I recently saw a video on Youtube about a perpetual motion machine. Here is the link:
It's on Robert Boyle's flask. Where does the energy come from?
I was surprised to see an effect that's actually real, and not a hidden motor or something like that. I believe this experiment can feasibly be repeated. The principles behind it make sense.
The driving force comes from the density difference in the cup versus in the pipes. The cup has very few bubbles in it compared to the pipe. Why? Because:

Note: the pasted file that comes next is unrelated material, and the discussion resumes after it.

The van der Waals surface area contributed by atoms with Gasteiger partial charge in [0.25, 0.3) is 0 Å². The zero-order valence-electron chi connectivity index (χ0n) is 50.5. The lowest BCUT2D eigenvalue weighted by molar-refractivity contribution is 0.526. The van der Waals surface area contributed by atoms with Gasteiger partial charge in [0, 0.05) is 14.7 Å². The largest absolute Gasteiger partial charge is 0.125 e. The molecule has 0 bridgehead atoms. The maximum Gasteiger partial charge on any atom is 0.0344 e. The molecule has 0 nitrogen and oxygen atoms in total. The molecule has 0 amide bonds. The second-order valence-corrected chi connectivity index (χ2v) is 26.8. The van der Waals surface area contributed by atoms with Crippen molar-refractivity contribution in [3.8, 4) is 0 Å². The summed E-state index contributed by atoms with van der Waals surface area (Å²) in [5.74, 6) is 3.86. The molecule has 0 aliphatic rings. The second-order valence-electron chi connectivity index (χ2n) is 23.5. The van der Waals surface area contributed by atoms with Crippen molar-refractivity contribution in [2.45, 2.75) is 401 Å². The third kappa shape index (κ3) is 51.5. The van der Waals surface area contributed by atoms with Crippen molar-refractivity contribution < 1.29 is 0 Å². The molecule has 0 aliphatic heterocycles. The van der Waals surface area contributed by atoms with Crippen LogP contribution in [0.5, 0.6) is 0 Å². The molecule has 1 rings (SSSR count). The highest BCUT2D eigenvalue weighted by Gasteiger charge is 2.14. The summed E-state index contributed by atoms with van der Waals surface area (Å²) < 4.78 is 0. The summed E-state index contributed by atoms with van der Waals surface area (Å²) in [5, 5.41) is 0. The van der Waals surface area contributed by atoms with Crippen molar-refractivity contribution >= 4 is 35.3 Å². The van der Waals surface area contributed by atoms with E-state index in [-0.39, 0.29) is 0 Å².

If I were recreating this, I would design the pipe to turn horizontal/vertical as close as possible to the bottom of the cup, in order to help maximize the driving pressure. Also, make sure to use the soda/beer right after opening it.
This experiment shows (not perpetual motion) that carbonation contains stored energy in some sense. More specifically, the process of a carbonated drink decaying into un-carbonated liquid and CO2 gas liberates extra energy. A small fraction of that energy is harvested here to drive the flow.
Very good science project.
In order to demonstrate that it is not perpetual motion, either allow it to run to its full conclusion, or try it again with soda that has sat out for a day. The data should support the hypothesis that the driving force to power the flow comes from stored energy in the carbonation.